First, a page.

An Unwanted Visitor Creeping Into Your Home Right Now

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Carotenoids and Eye HealthThere could be an unwanted visitor creeping into your home right now and you don’t even know it. In fact, it could be there all the time, letting itself in, contaminating your living space and potentially leading to a long, painful battle with cancer.

Nearly every house, condominium, and apartment in the United States and Canada is equipped with two essential security features: smoke alarms and carbon monoxide detectors. These products alert you when oxygen gets too low and there are higher levels of dangerous gas in the air that could lead to immediate asphyxiation.

There should be, however, a third detector added to that list. One in 15 homes in North America—and as many as one in five in certain areas—have unsafe levels of radon in the air. Radon exposure is the second leading cause of lung cancer in North America.

This invisible killer is a radioactive gas that forms underground. Created by uranium breakdown in soil, rock, and groundwater, radon is odorless and seeps into homes and buildings through cracks in the foundation. It’s undetectable without testing for it.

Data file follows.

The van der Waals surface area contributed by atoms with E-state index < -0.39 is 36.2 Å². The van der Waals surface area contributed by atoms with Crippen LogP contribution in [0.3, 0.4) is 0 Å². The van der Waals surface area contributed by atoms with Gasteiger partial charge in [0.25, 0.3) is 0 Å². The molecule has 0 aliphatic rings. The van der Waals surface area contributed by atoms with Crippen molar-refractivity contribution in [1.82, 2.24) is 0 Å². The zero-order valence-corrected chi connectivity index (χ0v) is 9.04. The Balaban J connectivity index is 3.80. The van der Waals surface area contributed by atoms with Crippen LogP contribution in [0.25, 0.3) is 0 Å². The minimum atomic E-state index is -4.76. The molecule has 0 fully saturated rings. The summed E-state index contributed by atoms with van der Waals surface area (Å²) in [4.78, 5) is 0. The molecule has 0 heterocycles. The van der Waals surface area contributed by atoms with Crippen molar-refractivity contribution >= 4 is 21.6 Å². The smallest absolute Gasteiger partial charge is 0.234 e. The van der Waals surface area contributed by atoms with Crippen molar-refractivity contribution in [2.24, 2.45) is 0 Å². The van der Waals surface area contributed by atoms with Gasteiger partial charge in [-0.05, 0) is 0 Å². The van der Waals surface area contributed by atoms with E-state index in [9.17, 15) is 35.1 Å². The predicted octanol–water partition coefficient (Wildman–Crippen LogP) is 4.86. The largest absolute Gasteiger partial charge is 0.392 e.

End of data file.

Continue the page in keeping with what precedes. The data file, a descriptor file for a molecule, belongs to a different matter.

At least one in 20 people can expect to develop lung cancer if they live in a home with high levels of radon. And if they smoke, that number jumps to one in three.

The only way to check for radon contamination is through testing, which can be done independently or by hiring a specialist. You can purchase a do-it-yourself kit at most hardware stores or by visiting the American Lung Association website for a list of retailers and state agencies. Tests should be done every three months, and levels higher than 200-300 Bq/m3 (Becquerel’s per cubic meter) are considered high.

Don’t ignore this sneaky, unseen killer. Check your home for radon levels and make sure you’re not increasing your risk for lung cancer.

Sources:
“Radon,” American Lung Association web site, 2014; http://www.lung.org/healthy-air/home/resources/radon.html, last accessed February 18, 2014.

“Radon Testing,” Take Action on Radon web site, 2014; http://www.takeactiononradon.ca/radon-testing, last accessed February 18, 2014.
“Indoor Exposure to Radon Gas May Cause Lung Cancer,” News Medical web site, February 14, 2014; http://www.news-medical.net/news/20140214/Indoor-exposure-to-radon-gas-may-cause-of-lung-cancer.aspx, last accessed February 18, 2014.

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